And for “everyone”, I mean everyone who has tons of games scattered among 6 or more different launchers
In a time where every big publisher is making its client, making the videogame market on PC progressively more fractionated, the guys behind the DRM-free online store, GOG.com, have the answer to all problems.
No more juggling
GOG Galaxy 2.0 lets the user gather all games under the same client, acting as an intermediary between the user and the different clients. In this way, the user can see all its games in one, big library, and eventually organize them in one place, without having to sort every game in six different clients.
In reality, GOG Galaxy isn’t the first universal launcher and it probably won’t be the last either: Playnite, Photon, GameRoom and Launchbox all did the same thing, some years before. So, what makes GOG Galaxy so special? First of all, Galaxy 2.0 is well integrated with the other platforms, making it possible to show achievements, screenshots and general friends activity. Although this system is powerful, it still has some limitations, in particular the necessity of having all friends on GOG, because it can’t gather info of those in other platforms.
GOG Galaxy devs have also made a huge promise, reportedly: “No matter on which platform your friends are, you can chat with them”. Once this will be implemented, GOG Galaxy will become the definitive universal launcher. Note that the cross-chat isn’t going to be limited to pc clients, but is also extended to consoles and, if everything goes as planned, it will be possible to chat with our friends on Xbox or Playstation without the need of the actual hardware.
Connecting the wires
The actual connection of GOG Galaxy with other platforms is quite easy: one click to open the list of supported platforms and another click to initiate the login procedure. After that, Galaxy manages everything automatically, importing games, achievements, playtime, screenshots and so on.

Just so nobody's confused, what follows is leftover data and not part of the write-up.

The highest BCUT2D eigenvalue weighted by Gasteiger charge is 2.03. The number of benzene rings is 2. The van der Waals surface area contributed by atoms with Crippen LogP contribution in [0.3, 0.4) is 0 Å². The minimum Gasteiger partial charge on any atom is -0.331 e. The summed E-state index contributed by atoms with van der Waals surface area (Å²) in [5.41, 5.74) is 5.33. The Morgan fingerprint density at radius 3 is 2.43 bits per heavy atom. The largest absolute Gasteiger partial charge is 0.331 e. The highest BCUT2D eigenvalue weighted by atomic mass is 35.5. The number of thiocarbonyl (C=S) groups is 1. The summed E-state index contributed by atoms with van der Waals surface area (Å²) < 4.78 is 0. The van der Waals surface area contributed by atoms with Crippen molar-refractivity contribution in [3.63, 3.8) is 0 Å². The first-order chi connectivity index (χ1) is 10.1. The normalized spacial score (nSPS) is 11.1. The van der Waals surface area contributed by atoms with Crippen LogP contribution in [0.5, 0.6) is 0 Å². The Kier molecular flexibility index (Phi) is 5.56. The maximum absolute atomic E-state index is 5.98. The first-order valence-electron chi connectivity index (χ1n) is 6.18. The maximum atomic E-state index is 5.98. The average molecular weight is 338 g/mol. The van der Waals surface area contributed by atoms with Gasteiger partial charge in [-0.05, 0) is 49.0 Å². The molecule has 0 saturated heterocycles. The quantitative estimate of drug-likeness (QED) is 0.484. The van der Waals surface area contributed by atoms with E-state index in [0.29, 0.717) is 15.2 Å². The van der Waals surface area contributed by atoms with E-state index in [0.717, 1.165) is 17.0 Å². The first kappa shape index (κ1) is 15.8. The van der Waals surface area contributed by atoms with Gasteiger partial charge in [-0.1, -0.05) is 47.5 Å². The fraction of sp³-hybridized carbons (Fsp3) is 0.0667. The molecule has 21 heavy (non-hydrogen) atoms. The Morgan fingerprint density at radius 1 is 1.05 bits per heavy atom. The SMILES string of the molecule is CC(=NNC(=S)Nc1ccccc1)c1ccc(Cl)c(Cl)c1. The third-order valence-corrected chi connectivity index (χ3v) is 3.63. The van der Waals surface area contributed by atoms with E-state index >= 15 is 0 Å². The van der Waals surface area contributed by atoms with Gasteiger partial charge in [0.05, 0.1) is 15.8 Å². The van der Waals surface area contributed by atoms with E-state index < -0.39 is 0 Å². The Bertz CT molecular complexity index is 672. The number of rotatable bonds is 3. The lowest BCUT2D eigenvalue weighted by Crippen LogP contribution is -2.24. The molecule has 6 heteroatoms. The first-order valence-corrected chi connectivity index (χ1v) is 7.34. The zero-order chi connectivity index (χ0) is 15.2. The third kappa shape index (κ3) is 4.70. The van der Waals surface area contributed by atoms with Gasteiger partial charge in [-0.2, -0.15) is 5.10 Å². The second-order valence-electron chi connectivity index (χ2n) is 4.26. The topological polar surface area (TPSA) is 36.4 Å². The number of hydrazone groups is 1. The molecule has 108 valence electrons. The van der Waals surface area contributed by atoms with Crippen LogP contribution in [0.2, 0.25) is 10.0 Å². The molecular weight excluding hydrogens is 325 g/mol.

What surprised me, in this case, is how little games have problems with the automatic import: only a handful of them (9 out of 703 games) did not have a graphical cover for grid view, and only one game did have the wrong title. Note that these problems aren’t due to Galaxy, but to the games not having set the proper cover/name.
Platforms that aren’t included in the base list can be added through user-made plugins, making Galaxy 2.0 even more open to eventual emulators (PCSX2, Cemu, Dolphin, …) and external websites (Twitch, Wargaming.net). Even single games like Guild Wars 2 and Final Fantasy XIV are getting their support. A complete list of the platforms can be found anytime on Github.
One of the things that got me using this launcher is the modern graphical interface: colored and well organized. Featuring both grid and list view, I find the first one to be, to my surprise, very usable. Even when fast-scrolling through 700+ games, all the covers load instantaneously, without the annoying delay that some other launchers use to have.
The client is also very kind on resource usage, utilizing about 40 to 50 MBs of RAM, while Steam (which is also a more complex client, so the comparison here isn’t very fair) uses about 180-190 MBs. When it comes to performances, it is also possible to customize the list view and remove every graphical aspect that may slow down the loading times, like icons or Metacritic ratings, and it’s something that could prove quite useful on older hardware.
GOG Galaxy 2.0 isn’t still the revolution of universal launchers, but right now is a fast, solid and customizable hub for all your games. While the real jump in its usefulness will come with the cross-chat implementation, this client is already a solid choice to gather all games under one (digital) roof.